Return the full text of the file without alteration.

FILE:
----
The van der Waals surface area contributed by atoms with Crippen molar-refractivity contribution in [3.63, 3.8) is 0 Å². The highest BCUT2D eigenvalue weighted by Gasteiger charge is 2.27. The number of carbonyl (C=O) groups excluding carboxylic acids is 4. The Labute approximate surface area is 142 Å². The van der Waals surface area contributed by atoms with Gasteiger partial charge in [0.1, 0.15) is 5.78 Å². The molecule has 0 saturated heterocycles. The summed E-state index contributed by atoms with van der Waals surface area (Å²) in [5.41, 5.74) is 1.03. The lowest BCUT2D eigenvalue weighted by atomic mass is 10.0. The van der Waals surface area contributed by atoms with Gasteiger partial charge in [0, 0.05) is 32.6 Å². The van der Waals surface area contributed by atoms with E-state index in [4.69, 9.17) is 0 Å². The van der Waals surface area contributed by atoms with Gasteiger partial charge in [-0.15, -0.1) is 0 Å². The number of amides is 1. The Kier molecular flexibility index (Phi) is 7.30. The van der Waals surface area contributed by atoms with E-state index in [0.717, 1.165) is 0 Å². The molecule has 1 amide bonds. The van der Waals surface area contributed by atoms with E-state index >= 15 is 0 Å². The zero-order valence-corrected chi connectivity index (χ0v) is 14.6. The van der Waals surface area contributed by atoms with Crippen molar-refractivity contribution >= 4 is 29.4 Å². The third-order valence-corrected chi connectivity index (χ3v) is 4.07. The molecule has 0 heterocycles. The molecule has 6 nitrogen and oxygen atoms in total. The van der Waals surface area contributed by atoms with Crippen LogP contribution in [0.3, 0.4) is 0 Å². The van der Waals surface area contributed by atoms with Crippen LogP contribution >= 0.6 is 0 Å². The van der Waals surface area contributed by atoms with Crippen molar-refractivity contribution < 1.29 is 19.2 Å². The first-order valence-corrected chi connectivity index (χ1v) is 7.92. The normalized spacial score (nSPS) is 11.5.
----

The van der Waals surface area contributed by atoms with Crippen molar-refractivity contribution in [3.63, 3.8) is 0 Å². The highest BCUT2D eigenvalue weighted by Gasteiger charge is 2.27. The number of carbonyl (C=O) groups excluding carboxylic acids is 4. The Labute approximate surface area is 142 Å². The van der Waals surface area contributed by atoms with Gasteiger partial charge in [0.1, 0.15) is 5.78 Å². The molecule has 0 saturated heterocycles. The summed E-state index contributed by atoms with van der Waals surface area (Å²) in [5.41, 5.74) is 1.03. The lowest BCUT2D eigenvalue weighted by atomic mass is 10.0. The van der Waals surface area contributed by atoms with Gasteiger partial charge in [0, 0.05) is 32.6 Å². The van der Waals surface area contributed by atoms with E-state index in [4.69, 9.17) is 0 Å². The van der Waals surface area contributed by atoms with Gasteiger partial charge in [-0.15, -0.1) is 0 Å². The number of amides is 1. The Kier molecular flexibility index (Phi) is 7.30. The van der Waals surface area contributed by atoms with E-state index in [0.717, 1.165) is 0 Å². The molecule has 1 amide bonds. The van der Waals surface area contributed by atoms with E-state index >= 15 is 0 Å². The zero-order valence-corrected chi connectivity index (χ0v) is 14.6. The van der Waals surface area contributed by atoms with Crippen molar-refractivity contribution >= 4 is 29.4 Å². The third-order valence-corrected chi connectivity index (χ3v) is 4.07. The molecule has 0 heterocycles. The molecule has 6 nitrogen and oxygen atoms in total. The van der Waals surface area contributed by atoms with Crippen LogP contribution in [0.3, 0.4) is 0 Å². The van der Waals surface area contributed by atoms with Crippen LogP contribution >= 0.6 is 0 Å². The van der Waals surface area contributed by atoms with Crippen molar-refractivity contribution < 1.29 is 19.2 Å². The first-order valence-corrected chi connectivity index (χ1v) is 7.92. The normalized spacial score (nSPS) is 11.5.